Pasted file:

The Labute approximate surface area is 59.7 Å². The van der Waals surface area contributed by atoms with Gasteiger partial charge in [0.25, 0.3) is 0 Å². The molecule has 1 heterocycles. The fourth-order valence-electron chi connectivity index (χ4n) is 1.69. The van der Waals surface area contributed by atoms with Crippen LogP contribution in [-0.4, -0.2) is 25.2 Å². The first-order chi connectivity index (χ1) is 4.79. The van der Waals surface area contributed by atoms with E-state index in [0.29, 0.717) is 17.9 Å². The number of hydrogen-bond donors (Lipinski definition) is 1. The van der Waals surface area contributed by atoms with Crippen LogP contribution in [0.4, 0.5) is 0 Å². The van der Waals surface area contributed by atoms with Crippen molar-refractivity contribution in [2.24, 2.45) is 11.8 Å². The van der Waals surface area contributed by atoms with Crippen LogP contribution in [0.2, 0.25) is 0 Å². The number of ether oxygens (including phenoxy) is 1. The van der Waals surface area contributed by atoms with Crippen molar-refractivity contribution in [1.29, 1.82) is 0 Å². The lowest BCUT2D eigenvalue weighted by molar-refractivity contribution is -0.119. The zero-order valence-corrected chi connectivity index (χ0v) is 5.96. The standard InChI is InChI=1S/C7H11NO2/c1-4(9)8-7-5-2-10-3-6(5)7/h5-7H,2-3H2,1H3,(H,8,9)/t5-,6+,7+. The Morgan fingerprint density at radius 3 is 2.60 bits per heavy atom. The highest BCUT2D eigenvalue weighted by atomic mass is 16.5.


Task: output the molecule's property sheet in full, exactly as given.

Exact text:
The Labute approximate surface area is 59.7 Å². The van der Waals surface area contributed by atoms with Gasteiger partial charge in [0.25, 0.3) is 0 Å². The molecule has 1 heterocycles. The fourth-order valence-electron chi connectivity index (χ4n) is 1.69. The van der Waals surface area contributed by atoms with Crippen LogP contribution in [-0.4, -0.2) is 25.2 Å². The first-order chi connectivity index (χ1) is 4.79. The van der Waals surface area contributed by atoms with E-state index in [0.29, 0.717) is 17.9 Å². The number of hydrogen-bond donors (Lipinski definition) is 1. The van der Waals surface area contributed by atoms with Crippen LogP contribution in [0.4, 0.5) is 0 Å². The van der Waals surface area contributed by atoms with Crippen molar-refractivity contribution in [2.24, 2.45) is 11.8 Å². The van der Waals surface area contributed by atoms with Crippen LogP contribution in [0.2, 0.25) is 0 Å². The number of ether oxygens (including phenoxy) is 1. The van der Waals surface area contributed by atoms with Crippen molar-refractivity contribution in [1.29, 1.82) is 0 Å². The lowest BCUT2D eigenvalue weighted by molar-refractivity contribution is -0.119. The zero-order valence-corrected chi connectivity index (χ0v) is 5.96. The standard InChI is InChI=1S/C7H11NO2/c1-4(9)8-7-5-2-10-3-6(5)7/h5-7H,2-3H2,1H3,(H,8,9)/t5-,6+,7+. The Morgan fingerprint density at radius 3 is 2.60 bits per heavy atom. The highest BCUT2D eigenvalue weighted by atomic mass is 16.5.